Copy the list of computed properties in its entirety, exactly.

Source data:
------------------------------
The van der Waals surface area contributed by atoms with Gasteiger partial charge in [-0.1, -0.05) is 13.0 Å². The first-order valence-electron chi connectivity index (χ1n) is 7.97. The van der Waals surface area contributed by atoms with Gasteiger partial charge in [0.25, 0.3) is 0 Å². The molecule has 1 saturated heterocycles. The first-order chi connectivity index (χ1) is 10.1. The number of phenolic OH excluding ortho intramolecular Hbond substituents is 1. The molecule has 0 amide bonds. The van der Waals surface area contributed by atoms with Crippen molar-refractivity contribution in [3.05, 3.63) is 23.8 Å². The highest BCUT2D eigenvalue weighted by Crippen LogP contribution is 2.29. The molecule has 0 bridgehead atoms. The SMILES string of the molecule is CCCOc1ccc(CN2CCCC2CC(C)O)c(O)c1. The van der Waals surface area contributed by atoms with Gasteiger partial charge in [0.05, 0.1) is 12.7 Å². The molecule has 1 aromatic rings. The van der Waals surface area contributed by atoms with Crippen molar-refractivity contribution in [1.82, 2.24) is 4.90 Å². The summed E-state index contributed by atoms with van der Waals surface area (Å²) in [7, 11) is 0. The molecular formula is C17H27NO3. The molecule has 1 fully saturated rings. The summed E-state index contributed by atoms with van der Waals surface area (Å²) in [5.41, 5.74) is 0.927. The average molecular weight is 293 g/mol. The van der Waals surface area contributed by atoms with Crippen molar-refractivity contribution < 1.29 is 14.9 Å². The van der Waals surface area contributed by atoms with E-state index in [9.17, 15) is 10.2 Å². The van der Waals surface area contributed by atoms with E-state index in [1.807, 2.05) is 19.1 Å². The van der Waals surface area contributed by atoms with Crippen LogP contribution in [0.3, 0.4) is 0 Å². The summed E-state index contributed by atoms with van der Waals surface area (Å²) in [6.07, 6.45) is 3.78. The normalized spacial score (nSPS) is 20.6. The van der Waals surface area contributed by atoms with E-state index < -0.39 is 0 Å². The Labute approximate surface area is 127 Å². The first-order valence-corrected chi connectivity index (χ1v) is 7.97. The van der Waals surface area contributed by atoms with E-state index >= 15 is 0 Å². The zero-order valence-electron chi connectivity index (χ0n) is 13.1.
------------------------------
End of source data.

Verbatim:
The van der Waals surface area contributed by atoms with Gasteiger partial charge in [-0.1, -0.05) is 13.0 Å². The first-order valence-electron chi connectivity index (χ1n) is 7.97. The van der Waals surface area contributed by atoms with Gasteiger partial charge in [0.25, 0.3) is 0 Å². The molecule has 1 saturated heterocycles. The first-order chi connectivity index (χ1) is 10.1. The number of phenolic OH excluding ortho intramolecular Hbond substituents is 1. The molecule has 0 amide bonds. The van der Waals surface area contributed by atoms with Crippen molar-refractivity contribution in [3.05, 3.63) is 23.8 Å². The highest BCUT2D eigenvalue weighted by Crippen LogP contribution is 2.29. The molecule has 0 bridgehead atoms. The SMILES string of the molecule is CCCOc1ccc(CN2CCCC2CC(C)O)c(O)c1. The van der Waals surface area contributed by atoms with Gasteiger partial charge in [0.05, 0.1) is 12.7 Å². The molecule has 1 aromatic rings. The van der Waals surface area contributed by atoms with Crippen molar-refractivity contribution in [1.82, 2.24) is 4.90 Å². The summed E-state index contributed by atoms with van der Waals surface area (Å²) in [7, 11) is 0. The molecular formula is C17H27NO3. The molecule has 1 fully saturated rings. The summed E-state index contributed by atoms with van der Waals surface area (Å²) in [5.41, 5.74) is 0.927. The average molecular weight is 293 g/mol. The van der Waals surface area contributed by atoms with Crippen molar-refractivity contribution < 1.29 is 14.9 Å². The van der Waals surface area contributed by atoms with E-state index in [9.17, 15) is 10.2 Å². The van der Waals surface area contributed by atoms with E-state index in [1.807, 2.05) is 19.1 Å². The van der Waals surface area contributed by atoms with Crippen LogP contribution in [0.3, 0.4) is 0 Å². The summed E-state index contributed by atoms with van der Waals surface area (Å²) in [6.07, 6.45) is 3.78. The normalized spacial score (nSPS) is 20.6. The van der Waals surface area contributed by atoms with E-state index < -0.39 is 0 Å². The Labute approximate surface area is 127 Å². The first-order valence-corrected chi connectivity index (χ1v) is 7.97. The van der Waals surface area contributed by atoms with E-state index >= 15 is 0 Å². The zero-order valence-electron chi connectivity index (χ0n) is 13.1.